HW_2 - evaporative cooling towers for a 1000-MW nuclear...

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Homework 2 Due by 5:00 pm on 9/27/11 (in the wooden box outside 780R CivE) 1. Problem 1.12 in your book 2. A house has cracks in the basement floor through which radon is emitted into the house. The total volume of the house is 650 m 3 (assume that it is well mixed throughout). The radon source emits 250 pCi/s (pCi or picocuries, is a unit proportional to the amount of radon gas, and indicates the amount of radioactivity of the gas). Air inflow can be modeled is as a flow of clean air into the house of 722 m 3 /h, and the outflow is equal to inflow. (a) What is the steady-state concentration of radon (in pCi/L) in the house if radon is conservative? (b) What is the steady-state concentration of radon (in pCi/L) in the house if radon decays via a first-order reaction with a rate constant of 0.025 h -1 ? 3. Problem 1.14 in your book 4. Calculate the minimum rate at which make-up water from a river must to be pumped to
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Unformatted text preview: evaporative cooling towers for a 1000-MW nuclear power plant. The efficiency of the plant is 32 %, and all of the waste heat is assumed to be dissipated through evaporative cooling with no direct heat lost to the atmosphere. The make-up water reduces the temperature of the system by 15 C. 5. Because CE3501 meets very early in the morning, you often set your coffee maker the night before to make 1 L of coffee. This morning you woke up and found that your coffee pot only contained a solid brown mess-all the water evaporated. Luckily, you have a very sophisticated coffee maker, and the readout tells you that the initial water temperature was 60 F and the water vapor was then heated to 300 F. Given the following information, what was the total amount of energy added to the water? Boiling point of water =212 F Lvap-water (from 60 F) = 1016 BTU/Ib Cwater vapor = 10 BTU/(IbF)...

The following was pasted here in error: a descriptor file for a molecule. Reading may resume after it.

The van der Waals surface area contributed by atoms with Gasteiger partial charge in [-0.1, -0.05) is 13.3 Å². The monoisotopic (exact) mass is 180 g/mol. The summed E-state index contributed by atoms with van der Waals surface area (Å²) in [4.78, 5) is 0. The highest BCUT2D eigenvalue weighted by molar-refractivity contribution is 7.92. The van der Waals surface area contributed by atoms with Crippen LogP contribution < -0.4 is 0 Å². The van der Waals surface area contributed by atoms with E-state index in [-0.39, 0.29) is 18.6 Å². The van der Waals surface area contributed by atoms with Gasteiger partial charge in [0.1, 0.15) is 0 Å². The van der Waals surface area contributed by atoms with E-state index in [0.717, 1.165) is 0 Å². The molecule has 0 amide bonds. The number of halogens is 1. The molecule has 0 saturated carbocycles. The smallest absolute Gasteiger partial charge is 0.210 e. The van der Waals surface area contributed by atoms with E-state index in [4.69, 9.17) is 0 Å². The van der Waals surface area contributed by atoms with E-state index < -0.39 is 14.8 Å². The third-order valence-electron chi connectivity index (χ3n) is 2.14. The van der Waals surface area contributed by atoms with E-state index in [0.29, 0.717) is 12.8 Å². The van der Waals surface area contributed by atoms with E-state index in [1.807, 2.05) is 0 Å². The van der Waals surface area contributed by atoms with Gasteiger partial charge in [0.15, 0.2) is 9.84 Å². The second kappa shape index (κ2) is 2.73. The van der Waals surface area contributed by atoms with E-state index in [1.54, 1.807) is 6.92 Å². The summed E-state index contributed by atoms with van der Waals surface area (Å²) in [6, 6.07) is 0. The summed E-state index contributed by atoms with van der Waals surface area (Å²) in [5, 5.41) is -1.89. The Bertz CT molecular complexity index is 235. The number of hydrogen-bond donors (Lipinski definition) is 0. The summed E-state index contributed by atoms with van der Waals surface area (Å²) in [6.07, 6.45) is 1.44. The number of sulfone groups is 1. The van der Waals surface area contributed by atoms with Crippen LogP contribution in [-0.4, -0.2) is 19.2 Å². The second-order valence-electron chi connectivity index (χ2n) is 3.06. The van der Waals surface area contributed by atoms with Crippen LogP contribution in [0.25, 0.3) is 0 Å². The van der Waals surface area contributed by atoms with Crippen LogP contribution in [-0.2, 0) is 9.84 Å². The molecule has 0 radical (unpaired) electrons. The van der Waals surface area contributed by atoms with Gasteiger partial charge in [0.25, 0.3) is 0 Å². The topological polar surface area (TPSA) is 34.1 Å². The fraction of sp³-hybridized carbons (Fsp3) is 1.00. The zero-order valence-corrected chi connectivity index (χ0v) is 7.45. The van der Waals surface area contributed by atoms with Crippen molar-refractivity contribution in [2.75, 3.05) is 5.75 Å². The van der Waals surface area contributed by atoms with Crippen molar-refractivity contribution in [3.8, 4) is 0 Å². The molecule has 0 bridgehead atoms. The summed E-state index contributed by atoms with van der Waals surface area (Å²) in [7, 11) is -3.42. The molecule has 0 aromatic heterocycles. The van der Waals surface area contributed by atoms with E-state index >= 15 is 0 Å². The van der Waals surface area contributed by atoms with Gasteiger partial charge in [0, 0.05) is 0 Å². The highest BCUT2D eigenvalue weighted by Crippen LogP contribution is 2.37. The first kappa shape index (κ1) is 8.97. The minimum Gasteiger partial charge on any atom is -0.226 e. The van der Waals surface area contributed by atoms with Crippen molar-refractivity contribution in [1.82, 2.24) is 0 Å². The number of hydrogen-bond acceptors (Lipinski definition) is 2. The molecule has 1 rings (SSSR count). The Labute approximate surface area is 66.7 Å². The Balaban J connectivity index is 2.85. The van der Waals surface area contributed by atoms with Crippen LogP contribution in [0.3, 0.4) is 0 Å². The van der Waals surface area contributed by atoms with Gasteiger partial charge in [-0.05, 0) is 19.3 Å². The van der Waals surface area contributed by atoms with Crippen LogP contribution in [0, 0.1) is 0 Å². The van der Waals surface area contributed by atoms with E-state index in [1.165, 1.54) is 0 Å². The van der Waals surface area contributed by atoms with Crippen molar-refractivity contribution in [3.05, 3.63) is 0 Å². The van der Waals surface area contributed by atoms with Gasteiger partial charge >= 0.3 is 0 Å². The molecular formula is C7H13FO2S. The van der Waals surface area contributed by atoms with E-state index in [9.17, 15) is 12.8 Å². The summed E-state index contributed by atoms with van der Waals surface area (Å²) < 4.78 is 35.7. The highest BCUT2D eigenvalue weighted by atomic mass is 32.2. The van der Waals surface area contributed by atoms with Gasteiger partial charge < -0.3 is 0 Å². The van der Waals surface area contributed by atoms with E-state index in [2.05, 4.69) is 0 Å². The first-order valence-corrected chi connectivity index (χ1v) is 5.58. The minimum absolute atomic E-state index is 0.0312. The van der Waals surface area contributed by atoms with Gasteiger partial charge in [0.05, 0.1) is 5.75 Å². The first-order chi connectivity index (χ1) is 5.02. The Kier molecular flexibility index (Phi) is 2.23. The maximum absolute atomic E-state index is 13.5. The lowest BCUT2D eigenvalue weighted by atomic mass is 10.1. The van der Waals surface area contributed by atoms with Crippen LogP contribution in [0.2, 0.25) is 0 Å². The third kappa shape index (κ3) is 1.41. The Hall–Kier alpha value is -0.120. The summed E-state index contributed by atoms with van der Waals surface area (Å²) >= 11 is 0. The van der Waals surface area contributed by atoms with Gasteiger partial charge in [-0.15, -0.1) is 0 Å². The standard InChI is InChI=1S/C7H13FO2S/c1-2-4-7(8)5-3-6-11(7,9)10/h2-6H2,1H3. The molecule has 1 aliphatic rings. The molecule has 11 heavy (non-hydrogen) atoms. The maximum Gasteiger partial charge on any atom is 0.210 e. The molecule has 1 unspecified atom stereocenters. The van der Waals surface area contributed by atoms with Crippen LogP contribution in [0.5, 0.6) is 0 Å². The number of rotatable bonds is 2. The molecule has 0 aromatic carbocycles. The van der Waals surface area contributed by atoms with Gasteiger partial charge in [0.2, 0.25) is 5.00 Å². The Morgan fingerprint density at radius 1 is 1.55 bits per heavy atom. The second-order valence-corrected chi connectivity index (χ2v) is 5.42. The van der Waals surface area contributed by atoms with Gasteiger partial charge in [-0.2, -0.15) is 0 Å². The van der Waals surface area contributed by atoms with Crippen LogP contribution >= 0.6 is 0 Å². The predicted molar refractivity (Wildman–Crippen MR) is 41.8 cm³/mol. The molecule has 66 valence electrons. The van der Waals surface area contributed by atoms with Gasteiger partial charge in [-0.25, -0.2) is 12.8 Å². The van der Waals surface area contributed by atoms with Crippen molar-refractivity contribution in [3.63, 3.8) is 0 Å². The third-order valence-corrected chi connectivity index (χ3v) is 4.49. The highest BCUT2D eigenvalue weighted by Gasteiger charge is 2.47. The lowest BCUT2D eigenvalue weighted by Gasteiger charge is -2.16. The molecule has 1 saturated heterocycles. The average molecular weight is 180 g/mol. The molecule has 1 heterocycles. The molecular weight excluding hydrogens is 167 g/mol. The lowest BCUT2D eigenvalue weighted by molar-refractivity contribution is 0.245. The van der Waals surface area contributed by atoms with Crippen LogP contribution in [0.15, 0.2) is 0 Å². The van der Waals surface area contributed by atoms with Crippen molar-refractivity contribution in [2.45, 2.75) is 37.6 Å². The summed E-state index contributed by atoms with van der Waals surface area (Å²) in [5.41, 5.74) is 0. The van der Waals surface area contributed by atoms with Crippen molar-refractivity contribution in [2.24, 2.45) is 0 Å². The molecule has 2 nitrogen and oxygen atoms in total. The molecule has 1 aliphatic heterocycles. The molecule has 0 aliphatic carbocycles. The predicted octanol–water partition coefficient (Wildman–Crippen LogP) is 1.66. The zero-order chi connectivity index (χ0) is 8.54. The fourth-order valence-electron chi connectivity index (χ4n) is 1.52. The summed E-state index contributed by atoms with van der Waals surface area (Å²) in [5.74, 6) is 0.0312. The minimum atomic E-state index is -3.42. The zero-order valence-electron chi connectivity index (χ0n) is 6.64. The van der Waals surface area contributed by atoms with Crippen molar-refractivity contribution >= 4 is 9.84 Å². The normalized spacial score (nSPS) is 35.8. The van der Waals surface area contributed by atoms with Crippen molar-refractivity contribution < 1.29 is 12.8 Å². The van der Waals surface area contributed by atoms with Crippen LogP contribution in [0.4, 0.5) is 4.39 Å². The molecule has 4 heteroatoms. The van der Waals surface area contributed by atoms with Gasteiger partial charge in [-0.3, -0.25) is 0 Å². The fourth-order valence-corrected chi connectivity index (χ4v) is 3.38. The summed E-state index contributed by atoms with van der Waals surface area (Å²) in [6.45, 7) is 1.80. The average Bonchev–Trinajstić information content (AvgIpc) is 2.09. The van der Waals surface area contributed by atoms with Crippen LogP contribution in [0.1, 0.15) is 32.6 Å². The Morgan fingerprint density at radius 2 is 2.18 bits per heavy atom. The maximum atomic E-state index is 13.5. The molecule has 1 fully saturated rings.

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This note was uploaded on 11/10/2011 for the course CE 3502 taught by Professor Hill during the Spring '08 term at Minnesota.

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